National study provides great marketing data
Study in JAMA shows you have what they want
By Eric Resultan
Editor, Hospice Management Advisor
Left to die in nursing homes and hospitals, terminal patients and their families are largely underserved. Hospices, on the other hand, provide a variety of services that meet the needs of the terminally ill and their families. That, in a few words, is what a recent study published in the Journal of the American Medical Association (JAMA) found.
Specifically, researchers concluded that dying Americans receive inadequate pain management, little emotional support, and poor communication from their physicians. Hospice care at home provides greater levels of satisfaction and fewer problems with pain management, the study concludes. The national study by researchers from Brown University was published in the Jan. 7 issue of JAMA (2004; 291:88-93).
From an academic perspective, the results suggest that people dying in institutions would be better served by hospices where specialized end-of-life care services can be provided. For hospice leaders, the findings of the JAMA study are no real surprise. Step back, though, and look at the study outside of its academic perspective. Think of it as marketing research that points out the market advantage that hospices have over the competition. First, let’s look at the study itself and what it tells us about hospice, its competitors, and consumer demands.
Key findings from the report include:
- One in four people who died did not receive enough pain medication. This was 1.6 times more likely to be a concern in a nursing home than in hospice at home.
- One in two patients did not receive enough emotional support. This was 1.3 times more likely to be the case in an institution than in hospice.
- Twenty-one percent of respondents complained that the dying person was not always treated with respect. Compared with hospice, this proportion was 2.6 times higher in a nursing home and 3 times higher in a hospital.
- One in four respondents expressed concern over physician communication and treatment decisions.
- One in three respondents said family members did not receive enough emotional support.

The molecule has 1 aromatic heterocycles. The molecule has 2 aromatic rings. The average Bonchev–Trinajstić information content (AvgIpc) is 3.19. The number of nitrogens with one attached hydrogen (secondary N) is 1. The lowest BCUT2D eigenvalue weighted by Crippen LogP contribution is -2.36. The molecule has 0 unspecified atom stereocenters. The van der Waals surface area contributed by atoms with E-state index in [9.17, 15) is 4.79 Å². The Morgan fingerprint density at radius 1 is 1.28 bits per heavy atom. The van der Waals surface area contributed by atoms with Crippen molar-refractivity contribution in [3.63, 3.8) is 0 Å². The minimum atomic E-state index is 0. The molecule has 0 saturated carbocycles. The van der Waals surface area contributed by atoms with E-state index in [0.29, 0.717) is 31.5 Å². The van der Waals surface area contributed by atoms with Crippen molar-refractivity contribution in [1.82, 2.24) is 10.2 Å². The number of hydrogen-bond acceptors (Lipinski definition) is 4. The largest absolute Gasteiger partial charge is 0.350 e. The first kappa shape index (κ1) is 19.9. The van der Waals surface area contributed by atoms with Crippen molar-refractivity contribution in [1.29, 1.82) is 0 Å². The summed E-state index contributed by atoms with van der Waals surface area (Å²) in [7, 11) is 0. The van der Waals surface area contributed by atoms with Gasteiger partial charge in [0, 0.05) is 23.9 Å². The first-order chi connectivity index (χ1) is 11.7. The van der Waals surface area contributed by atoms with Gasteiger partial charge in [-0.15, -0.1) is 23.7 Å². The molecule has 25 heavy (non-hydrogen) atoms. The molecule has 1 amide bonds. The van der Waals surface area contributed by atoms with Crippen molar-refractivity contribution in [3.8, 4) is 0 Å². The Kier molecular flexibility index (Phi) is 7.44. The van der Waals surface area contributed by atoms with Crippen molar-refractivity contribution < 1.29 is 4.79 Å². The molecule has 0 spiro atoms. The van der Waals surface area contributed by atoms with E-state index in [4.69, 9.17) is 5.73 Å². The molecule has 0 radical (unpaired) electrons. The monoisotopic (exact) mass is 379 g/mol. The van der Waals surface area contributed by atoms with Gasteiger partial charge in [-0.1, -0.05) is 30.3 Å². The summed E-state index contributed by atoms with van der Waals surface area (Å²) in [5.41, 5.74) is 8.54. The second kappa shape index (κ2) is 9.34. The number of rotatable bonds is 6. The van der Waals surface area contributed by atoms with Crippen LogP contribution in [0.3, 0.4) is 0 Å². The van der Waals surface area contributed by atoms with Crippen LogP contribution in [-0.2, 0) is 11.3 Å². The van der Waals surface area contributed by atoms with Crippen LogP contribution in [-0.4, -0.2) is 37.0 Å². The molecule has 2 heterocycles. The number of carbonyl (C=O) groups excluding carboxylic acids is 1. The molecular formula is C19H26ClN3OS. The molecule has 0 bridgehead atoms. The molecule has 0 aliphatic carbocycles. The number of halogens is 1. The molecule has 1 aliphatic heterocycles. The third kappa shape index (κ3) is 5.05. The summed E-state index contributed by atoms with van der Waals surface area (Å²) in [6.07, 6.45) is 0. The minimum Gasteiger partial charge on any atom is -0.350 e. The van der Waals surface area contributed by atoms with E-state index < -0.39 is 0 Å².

- Respondents whose loved ones received hospice in a home setting were the most satisfied. More than 70% rated hospice care as excellent. Fewer than 50% gave that grade to nursing homes or home health services.
The study stated that "high-quality end-of-life care results when health care professionals (1) ensure desired physical comfort and emotional support, (2) promote shared decision making, (3) treat the dying person with respect, (4) provide information and emotional support to family members, and (5) coordinate care across settings."
According to the National Hospice and Palliative Care Organization in Alexandria, VA, "These characteristics of quality end-of-life care are integral to the interdisciplinary hospice philosophy of care."
"The results of this survey attest to the continued need to improve the quality of care for seriously ill and dying persons," says the study’s lead author, Joan M. Teno, MD, professor of community health and medicine at Brown.
You have what consumers want
There it is. The very things that are hallmarks of hospice care are the same things that consumers told researchers they felt contributed to a high-quality end-of-life experience. In other words, the five points listed above are distinct market advantages hospices have over their competitors.
Health care organizations, hospices included, are no different from any other business in a free-market economic system. You must develop a marketing plan that provides a competitive advantage. So what is a competitive advantage? It is anything that makes you better than your competitor. For example, McDonald’s has a competitive advantage over most other fast-food chains because they have more restaurants than the competition. Delta Airlines has more non-stop flights to New York City from most major cities than other carriers. The Mayo Clinic has a brand recognition that is synonymous with quality health care.
Given this principle, hospices have the following market advantages over hospitals and nursing homes:
Providing physical and emotional support. Pain management, counseling, and spiritual care are services that have defined hospice, yet local and national efforts have yet to successfully market this point to a degree that has changed consumers’ habits. Hospitals and nursing homes, on the hand, have a great deal of negative baggage attached to caring for the terminally ill. So, this market advantage actually presents two opportunities: one, promote the benefits of palliative care; and two, seize upon consumer dissatisfaction with other care options.